Case of the Day: Soffin v. eChannel Network

The case of the day is Soffin v. eChannel Network, Inc. (S.D. Fla. 2014). iSocial Media LLC sued eChannel, an Ontario corporation with offices in Toronto, for trademark infringement. I suppose in whatever business the companies operate, capitalizing the second letter of their names is considered edgy. eChannel’s principals were two brothers, Dragos Daniel Dumitra and Cosmin Cirprian Dumitra.

iSocial had trouble serving process. eChannel’s counsel refused to accept service on the company’s behalf. iSocial’s process server went to eChannel’s registered office but found that it was a “residence in a ‘state of disarray.'” He returned later, and the brothers’ mother told him that they no longer lived there.

The process server located some other properties owned by the Dumitras and tried unsuccessfully to serve them. Later, their mother told him that they were traveling in Europe and that she had not told them of his previous attempt at service.

Ultimately iSocial’s process server left copies of the papers at two of the addresses associated with the Dumitras and also mailed copies to those addresses. Someone purporting to be Dragos Dumitra in Romania accessed the LinkedIn profile of one of eChannel’s lawyers, which eChannel took as evidence that the Dumitras had actual notice of the lawsuit. iSocial moved for an order deeming service of process effectuated.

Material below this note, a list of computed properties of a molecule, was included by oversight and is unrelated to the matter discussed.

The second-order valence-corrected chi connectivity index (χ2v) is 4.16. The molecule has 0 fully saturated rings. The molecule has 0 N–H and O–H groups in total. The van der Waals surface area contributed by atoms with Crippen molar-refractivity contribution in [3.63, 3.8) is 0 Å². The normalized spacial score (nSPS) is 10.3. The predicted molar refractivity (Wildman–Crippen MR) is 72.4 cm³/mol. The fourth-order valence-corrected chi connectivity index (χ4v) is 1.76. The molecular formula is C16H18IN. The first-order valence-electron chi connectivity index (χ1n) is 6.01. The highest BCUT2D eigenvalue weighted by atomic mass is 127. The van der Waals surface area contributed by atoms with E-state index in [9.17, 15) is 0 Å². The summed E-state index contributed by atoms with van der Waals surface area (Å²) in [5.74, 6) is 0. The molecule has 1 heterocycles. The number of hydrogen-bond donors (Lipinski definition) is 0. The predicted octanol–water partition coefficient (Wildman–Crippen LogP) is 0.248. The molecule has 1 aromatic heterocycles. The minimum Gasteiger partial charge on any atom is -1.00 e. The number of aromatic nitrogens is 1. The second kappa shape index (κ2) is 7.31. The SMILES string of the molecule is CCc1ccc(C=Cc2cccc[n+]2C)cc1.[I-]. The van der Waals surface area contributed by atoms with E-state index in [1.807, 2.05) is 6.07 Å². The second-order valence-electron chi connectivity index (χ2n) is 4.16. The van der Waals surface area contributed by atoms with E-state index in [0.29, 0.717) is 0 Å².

The judge denied the motion without prejudice. On the one hand, he held, correctly, that service by mail in Canada is permissible under the Service Convention. But on the other hand, the judge incorrectly focused on whether Ontario local law permitted service by mail. The two relevant questions are whether the law of the forum (here the FRCP) permits service by mail, and whether the Convention permits service by mail. The local law of the foreign country is irrelevant.

However, the judge held that the service did not comport with due process on the strength of the evidence that the the Dumitras were in Europe and that they no longer could be found at eChannel’s registered address.

About Ted Folkman

Ted Folkman is a shareholder with Murphy & King, a Boston law firm, where he has a complex business litigation practice. He is the author of International Judicial Assistance (MCLE 2d ed. 2016), a nuts-and-bolts guide to international judicial assistance issues, and of the chapter on service of process in the ABA's forthcoming treatise on International Aspects of US Litigation, and he is the publisher of Letters Blogatory, the Web's first blog devoted to international judicial assistance, which the ABA recognized as one of the best 100 legal blogs in 2012, 2014, and 2015.

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